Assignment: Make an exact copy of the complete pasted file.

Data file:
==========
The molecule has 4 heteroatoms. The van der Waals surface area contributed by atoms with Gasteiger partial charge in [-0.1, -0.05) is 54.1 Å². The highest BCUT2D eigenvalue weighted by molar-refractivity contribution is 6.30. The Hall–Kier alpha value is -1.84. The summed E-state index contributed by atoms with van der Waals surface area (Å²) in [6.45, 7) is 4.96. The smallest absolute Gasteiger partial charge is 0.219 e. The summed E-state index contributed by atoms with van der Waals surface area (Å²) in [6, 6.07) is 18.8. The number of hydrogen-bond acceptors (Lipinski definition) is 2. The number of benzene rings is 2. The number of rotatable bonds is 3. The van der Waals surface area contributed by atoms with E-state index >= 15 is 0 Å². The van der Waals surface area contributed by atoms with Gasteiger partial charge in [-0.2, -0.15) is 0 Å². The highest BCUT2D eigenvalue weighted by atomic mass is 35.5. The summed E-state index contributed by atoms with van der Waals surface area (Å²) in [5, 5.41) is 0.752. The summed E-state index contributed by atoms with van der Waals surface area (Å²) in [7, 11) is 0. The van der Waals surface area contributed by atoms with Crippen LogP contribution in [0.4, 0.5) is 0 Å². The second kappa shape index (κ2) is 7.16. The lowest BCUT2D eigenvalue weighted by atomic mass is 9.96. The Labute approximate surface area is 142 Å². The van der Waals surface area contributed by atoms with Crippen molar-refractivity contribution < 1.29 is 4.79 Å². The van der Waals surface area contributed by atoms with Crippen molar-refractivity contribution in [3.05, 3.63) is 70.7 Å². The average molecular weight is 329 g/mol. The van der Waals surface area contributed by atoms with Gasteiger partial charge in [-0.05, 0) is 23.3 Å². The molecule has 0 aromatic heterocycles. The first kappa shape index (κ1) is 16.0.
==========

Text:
The molecule has 4 heteroatoms. The van der Waals surface area contributed by atoms with Gasteiger partial charge in [-0.1, -0.05) is 54.1 Å². The highest BCUT2D eigenvalue weighted by molar-refractivity contribution is 6.30. The Hall–Kier alpha value is -1.84. The summed E-state index contributed by atoms with van der Waals surface area (Å²) in [6.45, 7) is 4.96. The smallest absolute Gasteiger partial charge is 0.219 e. The summed E-state index contributed by atoms with van der Waals surface area (Å²) in [6, 6.07) is 18.8. The number of hydrogen-bond acceptors (Lipinski definition) is 2. The number of benzene rings is 2. The number of rotatable bonds is 3. The van der Waals surface area contributed by atoms with E-state index >= 15 is 0 Å². The van der Waals surface area contributed by atoms with Gasteiger partial charge in [-0.2, -0.15) is 0 Å². The highest BCUT2D eigenvalue weighted by atomic mass is 35.5. The summed E-state index contributed by atoms with van der Waals surface area (Å²) in [5, 5.41) is 0.752. The summed E-state index contributed by atoms with van der Waals surface area (Å²) in [7, 11) is 0. The van der Waals surface area contributed by atoms with Crippen LogP contribution in [0.4, 0.5) is 0 Å². The second kappa shape index (κ2) is 7.16. The lowest BCUT2D eigenvalue weighted by atomic mass is 9.96. The Labute approximate surface area is 142 Å². The van der Waals surface area contributed by atoms with Crippen molar-refractivity contribution < 1.29 is 4.79 Å². The van der Waals surface area contributed by atoms with Crippen molar-refractivity contribution in [3.05, 3.63) is 70.7 Å². The average molecular weight is 329 g/mol. The van der Waals surface area contributed by atoms with Gasteiger partial charge in [-0.05, 0) is 23.3 Å². The molecule has 0 aromatic heterocycles. The first kappa shape index (κ1) is 16.0.